Researchers in the University of Leicester's Department of Mathematics have developed a solution to a 78 year old mystery.
In previous research, it was suggested that adaptation of an animal to different factors looks like spending of one resource and that the animal dies when this resource is exhausted. In 1938, Hans Selye introduced "adaptation energy" and found strong experimental arguments in favour of this hypothesis. However, this term has caused much debate because, as it cannot be measured as a physical quantity, adaptation energy is not strictly energy.
In this work, an international team of researchers, led by Professor Alexander N. Gorban from the University of Leicester, have developed a solution to Selye's riddle which has puzzled scientists for almost 80 years. Alexander N. Gorban, Professor of Applied Mathematics in the Department of Mathematics at the University of Leicester, said: "Nobody can measure adaptation energy directly, indeed, but it can be understood by its place already in simple models. In this work, we develop a hierarchy of top-down models following Selye's findings and further developments. We trust Selye's intuition and experiments and use the notion of adaptation energy as a cornerstone in a system of models. We provide a 'thermodynamic-like' theory of organism resilience that, just like classical thermodynamics, allows for economics metaphors such as cost and bankruptcy and, more importantly, is largely independent of a detailed mechanistic explanation of what is 'going on underneath'."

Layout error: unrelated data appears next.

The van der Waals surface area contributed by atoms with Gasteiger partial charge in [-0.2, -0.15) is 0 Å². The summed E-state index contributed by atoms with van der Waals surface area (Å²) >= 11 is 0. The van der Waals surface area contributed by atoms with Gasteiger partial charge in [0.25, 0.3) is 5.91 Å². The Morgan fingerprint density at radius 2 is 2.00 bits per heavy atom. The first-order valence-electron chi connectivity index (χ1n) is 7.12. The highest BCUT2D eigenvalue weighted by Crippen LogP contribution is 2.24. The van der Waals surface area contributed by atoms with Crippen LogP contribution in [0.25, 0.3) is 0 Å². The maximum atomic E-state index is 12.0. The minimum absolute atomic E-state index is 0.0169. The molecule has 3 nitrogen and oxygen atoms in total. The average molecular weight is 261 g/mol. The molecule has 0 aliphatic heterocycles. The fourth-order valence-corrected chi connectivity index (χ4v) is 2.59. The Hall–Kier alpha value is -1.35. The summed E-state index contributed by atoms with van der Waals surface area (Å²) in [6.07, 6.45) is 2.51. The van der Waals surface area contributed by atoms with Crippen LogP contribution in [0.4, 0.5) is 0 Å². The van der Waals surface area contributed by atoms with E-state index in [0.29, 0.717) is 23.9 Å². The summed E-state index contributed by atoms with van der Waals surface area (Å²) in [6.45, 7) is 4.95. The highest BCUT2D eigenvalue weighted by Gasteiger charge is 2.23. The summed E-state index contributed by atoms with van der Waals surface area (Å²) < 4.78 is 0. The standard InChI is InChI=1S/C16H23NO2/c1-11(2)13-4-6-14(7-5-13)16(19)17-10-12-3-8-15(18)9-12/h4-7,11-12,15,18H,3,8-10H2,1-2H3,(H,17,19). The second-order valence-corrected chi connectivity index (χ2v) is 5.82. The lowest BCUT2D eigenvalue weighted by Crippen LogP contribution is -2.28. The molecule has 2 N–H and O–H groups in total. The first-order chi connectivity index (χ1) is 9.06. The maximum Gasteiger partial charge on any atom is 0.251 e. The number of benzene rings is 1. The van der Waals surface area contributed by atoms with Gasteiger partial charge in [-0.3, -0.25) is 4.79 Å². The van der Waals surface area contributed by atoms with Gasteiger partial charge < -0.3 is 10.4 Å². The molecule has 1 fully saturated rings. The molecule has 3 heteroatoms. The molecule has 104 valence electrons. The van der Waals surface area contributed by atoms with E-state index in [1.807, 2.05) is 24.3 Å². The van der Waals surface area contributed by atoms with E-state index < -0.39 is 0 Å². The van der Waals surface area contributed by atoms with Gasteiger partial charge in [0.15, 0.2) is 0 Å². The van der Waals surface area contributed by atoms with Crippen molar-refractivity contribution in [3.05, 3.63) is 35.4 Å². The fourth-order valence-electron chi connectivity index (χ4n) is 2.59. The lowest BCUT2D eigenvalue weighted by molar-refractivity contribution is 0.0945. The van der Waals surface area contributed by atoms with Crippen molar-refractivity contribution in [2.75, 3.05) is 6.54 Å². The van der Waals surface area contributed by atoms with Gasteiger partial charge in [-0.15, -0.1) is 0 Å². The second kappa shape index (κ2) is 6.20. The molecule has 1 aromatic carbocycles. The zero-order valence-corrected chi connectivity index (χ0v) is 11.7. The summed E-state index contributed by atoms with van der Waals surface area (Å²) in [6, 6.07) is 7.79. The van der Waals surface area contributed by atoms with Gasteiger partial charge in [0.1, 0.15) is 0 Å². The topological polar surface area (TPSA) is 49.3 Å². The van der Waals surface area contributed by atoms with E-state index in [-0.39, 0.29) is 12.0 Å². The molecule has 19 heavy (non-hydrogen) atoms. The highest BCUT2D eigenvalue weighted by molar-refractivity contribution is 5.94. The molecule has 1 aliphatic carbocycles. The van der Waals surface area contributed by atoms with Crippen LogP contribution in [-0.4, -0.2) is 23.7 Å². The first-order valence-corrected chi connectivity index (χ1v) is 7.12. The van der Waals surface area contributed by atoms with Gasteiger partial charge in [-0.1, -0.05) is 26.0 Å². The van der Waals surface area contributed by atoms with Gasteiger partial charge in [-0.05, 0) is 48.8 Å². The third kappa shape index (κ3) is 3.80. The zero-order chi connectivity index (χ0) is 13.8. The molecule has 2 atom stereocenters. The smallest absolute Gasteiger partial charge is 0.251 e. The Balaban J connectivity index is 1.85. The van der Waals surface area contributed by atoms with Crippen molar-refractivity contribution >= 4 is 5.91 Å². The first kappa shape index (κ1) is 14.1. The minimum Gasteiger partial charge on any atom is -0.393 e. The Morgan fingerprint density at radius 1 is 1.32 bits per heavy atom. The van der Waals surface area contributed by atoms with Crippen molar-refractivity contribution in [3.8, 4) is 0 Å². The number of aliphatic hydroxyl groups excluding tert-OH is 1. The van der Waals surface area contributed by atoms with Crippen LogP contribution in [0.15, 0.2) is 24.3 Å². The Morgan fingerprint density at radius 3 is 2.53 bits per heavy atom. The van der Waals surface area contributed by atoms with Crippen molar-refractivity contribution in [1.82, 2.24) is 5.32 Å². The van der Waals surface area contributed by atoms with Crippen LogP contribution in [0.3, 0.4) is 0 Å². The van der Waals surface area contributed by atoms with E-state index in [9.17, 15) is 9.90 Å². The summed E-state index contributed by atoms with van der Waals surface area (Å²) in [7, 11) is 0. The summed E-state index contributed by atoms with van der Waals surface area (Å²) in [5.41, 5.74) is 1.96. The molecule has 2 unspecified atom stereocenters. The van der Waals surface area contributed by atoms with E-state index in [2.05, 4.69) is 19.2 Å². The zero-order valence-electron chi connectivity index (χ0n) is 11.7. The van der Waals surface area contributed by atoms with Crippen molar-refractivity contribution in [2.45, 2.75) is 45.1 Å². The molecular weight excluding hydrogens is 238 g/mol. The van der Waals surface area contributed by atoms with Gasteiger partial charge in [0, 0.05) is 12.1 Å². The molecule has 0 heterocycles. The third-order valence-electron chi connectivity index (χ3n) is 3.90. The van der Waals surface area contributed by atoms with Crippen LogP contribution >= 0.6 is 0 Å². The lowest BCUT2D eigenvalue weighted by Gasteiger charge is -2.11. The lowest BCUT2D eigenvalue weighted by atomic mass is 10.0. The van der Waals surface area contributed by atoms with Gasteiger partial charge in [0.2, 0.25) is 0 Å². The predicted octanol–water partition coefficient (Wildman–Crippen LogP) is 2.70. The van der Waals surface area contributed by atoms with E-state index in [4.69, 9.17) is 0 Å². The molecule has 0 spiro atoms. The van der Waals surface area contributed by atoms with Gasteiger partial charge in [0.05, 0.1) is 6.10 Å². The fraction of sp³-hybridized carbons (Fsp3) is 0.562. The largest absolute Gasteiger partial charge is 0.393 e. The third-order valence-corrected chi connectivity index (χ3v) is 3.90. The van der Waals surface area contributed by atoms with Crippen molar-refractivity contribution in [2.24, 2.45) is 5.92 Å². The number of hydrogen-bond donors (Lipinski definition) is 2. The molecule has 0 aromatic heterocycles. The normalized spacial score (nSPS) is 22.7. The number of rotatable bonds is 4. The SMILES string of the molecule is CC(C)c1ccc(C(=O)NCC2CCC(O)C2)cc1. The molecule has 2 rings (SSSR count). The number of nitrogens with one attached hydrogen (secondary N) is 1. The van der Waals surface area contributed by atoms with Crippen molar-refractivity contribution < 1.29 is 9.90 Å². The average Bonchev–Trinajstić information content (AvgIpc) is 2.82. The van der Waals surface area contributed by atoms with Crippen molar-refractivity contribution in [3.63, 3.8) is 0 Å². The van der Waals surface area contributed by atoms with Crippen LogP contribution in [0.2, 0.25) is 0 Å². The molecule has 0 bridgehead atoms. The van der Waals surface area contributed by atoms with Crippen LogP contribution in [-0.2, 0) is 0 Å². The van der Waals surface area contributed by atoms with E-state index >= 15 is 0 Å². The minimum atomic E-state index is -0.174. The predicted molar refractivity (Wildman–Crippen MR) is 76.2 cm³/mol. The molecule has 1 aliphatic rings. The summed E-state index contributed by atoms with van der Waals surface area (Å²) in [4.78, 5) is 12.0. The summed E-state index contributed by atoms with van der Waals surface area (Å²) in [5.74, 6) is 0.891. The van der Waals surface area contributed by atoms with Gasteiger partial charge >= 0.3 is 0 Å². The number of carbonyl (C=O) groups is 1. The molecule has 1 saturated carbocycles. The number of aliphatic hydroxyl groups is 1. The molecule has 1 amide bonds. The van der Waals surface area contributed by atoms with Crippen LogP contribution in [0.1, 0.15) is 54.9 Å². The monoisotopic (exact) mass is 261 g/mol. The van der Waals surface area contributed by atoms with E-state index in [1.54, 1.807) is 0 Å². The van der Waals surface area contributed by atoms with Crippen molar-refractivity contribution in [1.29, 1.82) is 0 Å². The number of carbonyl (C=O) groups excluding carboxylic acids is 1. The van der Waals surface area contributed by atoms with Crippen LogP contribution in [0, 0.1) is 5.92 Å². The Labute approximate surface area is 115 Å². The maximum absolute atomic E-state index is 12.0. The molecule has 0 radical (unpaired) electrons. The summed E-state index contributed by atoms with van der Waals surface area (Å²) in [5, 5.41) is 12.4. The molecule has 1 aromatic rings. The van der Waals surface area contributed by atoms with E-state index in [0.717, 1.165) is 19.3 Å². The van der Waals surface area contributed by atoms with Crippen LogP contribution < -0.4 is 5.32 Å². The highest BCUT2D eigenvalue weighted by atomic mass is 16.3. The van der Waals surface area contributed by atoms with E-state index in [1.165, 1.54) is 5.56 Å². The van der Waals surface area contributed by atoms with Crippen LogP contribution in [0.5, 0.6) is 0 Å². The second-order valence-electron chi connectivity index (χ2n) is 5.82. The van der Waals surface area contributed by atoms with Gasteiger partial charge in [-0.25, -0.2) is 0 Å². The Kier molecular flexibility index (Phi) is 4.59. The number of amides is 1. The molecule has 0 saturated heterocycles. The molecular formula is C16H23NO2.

Adaptation energy is considered as an internal coordinate on the "dominant path" in the model of adaptation. The phenomena of "oscillating death" and "oscillating remission," which have been observed in clinic for a long time, are predicted on the basis of the dynamical models of adaptation. The models, based on Selye's idea of adaptation energy, demonstrate that the oscillating remission and oscillating death do not need exogenous reasons. The developed theory of adaptation to various factors gives the instrument for the early anticipation of crises.
Professor Alessandro Giuliani from Istituto Superiore di Sanità in Rome commented on the work, saying: "Gorban and his colleagues dare to make science adopting the thermodynamics style: they look for powerful principles endowed with predictive ability in the real world before knowing the microscopic details. This is, in my opinion, the only possible way out from the actual repeatability crisis of mainstream biology, where a fantastic knowledge of the details totally fails to predict anything outside the test tube1."
1. Voosen P. (2015) Amid a Sea of False Findings NIH tries Reform, The Chronicle of Higher Education.